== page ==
So I freaked out for a little while, and was oddly embarrassed about the number and the big letters that said 'Corral 1' under it. But then it was time to put pasta and rice krispies treats in my face and sit around watching the basketball game that they were playing on the ocean.

During half time, we all looked at the maps so my parents could figure out where to stand to see me, and somehow right in the middle of it, it hit me: Miles. There were 26 of them. More than 26 of them.

And though everyone was quick to reassure me that I'd be fine, that I'd trained hard for this, that I was prepared... I was deep enough into my internal panic attack that I figured they were just lying to me so I wouldn't be so nervous.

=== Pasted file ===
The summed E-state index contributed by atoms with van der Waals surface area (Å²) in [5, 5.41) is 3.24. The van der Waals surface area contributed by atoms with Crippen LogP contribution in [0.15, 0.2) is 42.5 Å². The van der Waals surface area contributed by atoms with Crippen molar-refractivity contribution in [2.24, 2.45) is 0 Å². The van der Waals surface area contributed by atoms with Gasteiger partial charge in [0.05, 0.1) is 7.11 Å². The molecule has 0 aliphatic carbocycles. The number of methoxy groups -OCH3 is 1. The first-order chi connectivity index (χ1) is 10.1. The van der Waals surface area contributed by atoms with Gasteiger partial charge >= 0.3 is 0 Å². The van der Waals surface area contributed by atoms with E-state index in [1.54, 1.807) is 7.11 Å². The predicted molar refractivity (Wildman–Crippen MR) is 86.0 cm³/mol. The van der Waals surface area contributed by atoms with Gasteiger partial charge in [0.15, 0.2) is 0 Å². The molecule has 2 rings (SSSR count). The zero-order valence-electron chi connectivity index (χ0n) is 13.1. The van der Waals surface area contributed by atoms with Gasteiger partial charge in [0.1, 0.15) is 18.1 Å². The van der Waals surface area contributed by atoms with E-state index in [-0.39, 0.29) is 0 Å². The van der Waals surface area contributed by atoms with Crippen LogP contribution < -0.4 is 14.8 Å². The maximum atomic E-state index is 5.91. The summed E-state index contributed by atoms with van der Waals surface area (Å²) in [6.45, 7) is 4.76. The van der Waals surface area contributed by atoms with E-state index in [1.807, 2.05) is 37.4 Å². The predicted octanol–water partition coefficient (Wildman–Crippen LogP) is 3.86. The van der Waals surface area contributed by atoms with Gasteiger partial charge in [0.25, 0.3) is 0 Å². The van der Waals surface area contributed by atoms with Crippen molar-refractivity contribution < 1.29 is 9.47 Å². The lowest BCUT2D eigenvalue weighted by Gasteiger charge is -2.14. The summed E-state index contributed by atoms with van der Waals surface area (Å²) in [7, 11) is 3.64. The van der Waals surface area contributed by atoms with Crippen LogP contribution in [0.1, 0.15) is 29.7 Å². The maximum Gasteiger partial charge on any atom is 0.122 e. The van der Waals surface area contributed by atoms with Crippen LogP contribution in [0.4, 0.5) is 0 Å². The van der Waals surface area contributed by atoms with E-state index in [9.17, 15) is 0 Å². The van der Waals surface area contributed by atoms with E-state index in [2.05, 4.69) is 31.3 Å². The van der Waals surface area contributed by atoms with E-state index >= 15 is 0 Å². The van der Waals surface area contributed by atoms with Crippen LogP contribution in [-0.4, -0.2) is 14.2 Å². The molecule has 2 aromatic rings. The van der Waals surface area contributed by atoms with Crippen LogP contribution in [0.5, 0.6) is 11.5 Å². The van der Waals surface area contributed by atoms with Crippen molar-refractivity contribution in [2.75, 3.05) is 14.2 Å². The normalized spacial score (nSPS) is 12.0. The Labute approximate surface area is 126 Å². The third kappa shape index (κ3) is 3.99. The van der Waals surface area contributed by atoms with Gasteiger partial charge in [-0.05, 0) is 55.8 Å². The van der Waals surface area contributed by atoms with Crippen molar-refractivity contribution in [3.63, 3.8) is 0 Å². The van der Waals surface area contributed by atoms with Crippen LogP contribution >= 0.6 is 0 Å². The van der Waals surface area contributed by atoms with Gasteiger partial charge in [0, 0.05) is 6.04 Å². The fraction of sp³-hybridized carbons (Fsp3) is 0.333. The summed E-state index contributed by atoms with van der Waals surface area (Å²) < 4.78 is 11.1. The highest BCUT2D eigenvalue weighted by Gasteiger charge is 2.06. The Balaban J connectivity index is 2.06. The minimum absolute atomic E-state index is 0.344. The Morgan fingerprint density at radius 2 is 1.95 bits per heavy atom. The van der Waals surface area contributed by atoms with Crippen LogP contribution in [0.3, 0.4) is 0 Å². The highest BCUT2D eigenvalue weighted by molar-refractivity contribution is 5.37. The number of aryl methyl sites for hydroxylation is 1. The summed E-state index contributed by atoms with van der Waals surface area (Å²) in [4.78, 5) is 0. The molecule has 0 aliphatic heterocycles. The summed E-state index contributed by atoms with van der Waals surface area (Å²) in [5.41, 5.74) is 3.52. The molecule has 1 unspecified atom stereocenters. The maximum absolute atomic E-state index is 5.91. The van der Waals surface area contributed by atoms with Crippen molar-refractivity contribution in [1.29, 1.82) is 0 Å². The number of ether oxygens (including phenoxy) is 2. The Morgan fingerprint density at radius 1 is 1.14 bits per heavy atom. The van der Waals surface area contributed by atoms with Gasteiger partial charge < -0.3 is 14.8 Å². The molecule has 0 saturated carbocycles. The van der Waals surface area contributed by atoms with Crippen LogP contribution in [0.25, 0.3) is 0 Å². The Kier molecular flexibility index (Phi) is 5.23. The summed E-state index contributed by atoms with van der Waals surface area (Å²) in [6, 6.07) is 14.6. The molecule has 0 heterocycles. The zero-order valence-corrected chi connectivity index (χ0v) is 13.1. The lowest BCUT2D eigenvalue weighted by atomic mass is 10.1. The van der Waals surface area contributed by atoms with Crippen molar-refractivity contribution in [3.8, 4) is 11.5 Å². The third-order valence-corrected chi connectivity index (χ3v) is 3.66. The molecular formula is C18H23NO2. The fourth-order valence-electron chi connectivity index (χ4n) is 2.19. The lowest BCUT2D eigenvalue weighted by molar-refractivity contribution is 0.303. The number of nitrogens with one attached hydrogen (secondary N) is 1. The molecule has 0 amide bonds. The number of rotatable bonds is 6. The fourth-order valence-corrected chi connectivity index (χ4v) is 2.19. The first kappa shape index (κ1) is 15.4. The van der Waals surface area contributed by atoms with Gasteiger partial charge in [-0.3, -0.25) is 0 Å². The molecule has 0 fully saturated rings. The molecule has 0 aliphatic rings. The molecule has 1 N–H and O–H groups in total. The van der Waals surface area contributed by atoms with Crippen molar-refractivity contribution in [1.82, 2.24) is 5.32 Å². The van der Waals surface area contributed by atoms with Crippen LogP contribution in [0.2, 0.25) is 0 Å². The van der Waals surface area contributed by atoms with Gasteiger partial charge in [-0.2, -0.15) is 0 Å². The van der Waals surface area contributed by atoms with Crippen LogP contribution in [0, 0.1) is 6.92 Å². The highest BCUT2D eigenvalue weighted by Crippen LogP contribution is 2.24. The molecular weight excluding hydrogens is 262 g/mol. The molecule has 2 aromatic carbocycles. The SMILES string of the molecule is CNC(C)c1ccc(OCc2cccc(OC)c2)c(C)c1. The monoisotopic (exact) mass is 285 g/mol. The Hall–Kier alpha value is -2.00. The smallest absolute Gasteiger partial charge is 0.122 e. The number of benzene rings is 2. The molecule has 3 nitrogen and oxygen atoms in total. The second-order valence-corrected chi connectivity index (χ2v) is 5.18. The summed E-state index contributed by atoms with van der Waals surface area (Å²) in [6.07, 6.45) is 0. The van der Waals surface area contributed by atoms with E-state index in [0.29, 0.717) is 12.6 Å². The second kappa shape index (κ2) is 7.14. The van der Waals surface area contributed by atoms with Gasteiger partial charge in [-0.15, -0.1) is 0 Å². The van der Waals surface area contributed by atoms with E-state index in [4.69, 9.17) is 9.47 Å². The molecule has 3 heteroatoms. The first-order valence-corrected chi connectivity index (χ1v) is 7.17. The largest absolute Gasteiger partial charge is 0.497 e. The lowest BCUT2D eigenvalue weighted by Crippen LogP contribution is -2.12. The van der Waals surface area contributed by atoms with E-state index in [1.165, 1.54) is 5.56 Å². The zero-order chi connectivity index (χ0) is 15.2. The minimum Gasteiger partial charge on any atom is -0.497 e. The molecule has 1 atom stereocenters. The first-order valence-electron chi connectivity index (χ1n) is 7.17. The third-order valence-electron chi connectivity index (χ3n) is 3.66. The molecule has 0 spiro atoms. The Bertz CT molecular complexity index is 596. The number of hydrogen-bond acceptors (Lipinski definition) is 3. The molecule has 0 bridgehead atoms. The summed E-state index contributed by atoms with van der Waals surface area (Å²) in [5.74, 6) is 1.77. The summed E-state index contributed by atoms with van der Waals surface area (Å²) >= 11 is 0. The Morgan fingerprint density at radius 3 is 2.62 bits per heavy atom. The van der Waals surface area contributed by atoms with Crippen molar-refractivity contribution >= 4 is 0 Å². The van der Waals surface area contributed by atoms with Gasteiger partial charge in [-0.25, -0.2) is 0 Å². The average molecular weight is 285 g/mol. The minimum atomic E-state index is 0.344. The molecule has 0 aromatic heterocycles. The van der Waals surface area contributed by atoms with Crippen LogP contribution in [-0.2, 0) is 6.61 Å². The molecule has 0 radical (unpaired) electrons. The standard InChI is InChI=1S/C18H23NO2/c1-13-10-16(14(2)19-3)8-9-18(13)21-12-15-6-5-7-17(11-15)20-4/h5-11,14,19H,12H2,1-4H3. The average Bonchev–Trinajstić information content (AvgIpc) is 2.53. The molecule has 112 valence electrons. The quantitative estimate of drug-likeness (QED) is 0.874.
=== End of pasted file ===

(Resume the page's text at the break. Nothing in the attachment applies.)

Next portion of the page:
After we got back to the hotel, I stacked all of my clothes and supplies on a chair and went to bed, convinced I would not be able to sleep at all. I did eventually fall asleep, but I had a dream where I was running a marathon, and even though I thought I was running good, I was the slowest one and was still running when it was getting dark. I got lost on the course because a guy had had time to build a house in the middle of it before I got there, and I had to figure out how to run through it.

I woke up at 6 and by that point just wanted to get running so all of this nervous shit would go away.

Monday, November 7, 2011

The Kato's Mad Tarantella

5 days until Richmond.

Just so you're fully aware of what's happening in my brain. It's just that, over and over, a little party of panic being thrown by my neurons. With screams and hyper-active pillow fights and about half of them demanding Cheetos at the top of their lungs. My brain is made of nine year old girls at a slumber party right now.